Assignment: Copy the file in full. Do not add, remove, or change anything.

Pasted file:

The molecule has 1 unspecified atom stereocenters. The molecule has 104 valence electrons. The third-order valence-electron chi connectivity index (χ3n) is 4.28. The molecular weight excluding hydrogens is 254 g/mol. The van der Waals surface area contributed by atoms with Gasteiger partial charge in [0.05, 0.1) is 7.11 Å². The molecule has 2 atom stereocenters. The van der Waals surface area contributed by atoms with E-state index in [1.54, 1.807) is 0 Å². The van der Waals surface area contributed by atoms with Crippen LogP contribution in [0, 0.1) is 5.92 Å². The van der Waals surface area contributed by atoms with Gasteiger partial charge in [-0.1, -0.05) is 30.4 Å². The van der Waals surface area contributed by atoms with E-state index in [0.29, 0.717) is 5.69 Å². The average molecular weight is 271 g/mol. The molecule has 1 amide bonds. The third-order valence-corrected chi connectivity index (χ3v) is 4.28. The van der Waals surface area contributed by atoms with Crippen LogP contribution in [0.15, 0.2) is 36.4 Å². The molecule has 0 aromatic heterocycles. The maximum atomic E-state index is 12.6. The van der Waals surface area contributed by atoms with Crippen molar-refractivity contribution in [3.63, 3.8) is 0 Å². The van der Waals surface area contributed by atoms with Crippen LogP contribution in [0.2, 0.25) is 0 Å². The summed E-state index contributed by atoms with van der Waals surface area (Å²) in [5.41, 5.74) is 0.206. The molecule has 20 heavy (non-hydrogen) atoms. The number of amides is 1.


The molecule has 1 unspecified atom stereocenters. The molecule has 104 valence electrons. The third-order valence-electron chi connectivity index (χ3n) is 4.28. The molecular weight excluding hydrogens is 254 g/mol. The van der Waals surface area contributed by atoms with Gasteiger partial charge in [0.05, 0.1) is 7.11 Å². The molecule has 2 atom stereocenters. The van der Waals surface area contributed by atoms with E-state index in [1.54, 1.807) is 0 Å². The van der Waals surface area contributed by atoms with Crippen LogP contribution in [0, 0.1) is 5.92 Å². The van der Waals surface area contributed by atoms with Gasteiger partial charge in [-0.1, -0.05) is 30.4 Å². The van der Waals surface area contributed by atoms with E-state index in [0.29, 0.717) is 5.69 Å². The average molecular weight is 271 g/mol. The molecule has 1 amide bonds. The third-order valence-corrected chi connectivity index (χ3v) is 4.28. The van der Waals surface area contributed by atoms with Crippen LogP contribution in [0.15, 0.2) is 36.4 Å². The molecule has 0 aromatic heterocycles. The maximum atomic E-state index is 12.6. The van der Waals surface area contributed by atoms with Crippen molar-refractivity contribution in [3.63, 3.8) is 0 Å². The van der Waals surface area contributed by atoms with Crippen LogP contribution in [0.2, 0.25) is 0 Å². The summed E-state index contributed by atoms with van der Waals surface area (Å²) in [5.41, 5.74) is 0.206. The molecule has 20 heavy (non-hydrogen) atoms. The number of amides is 1.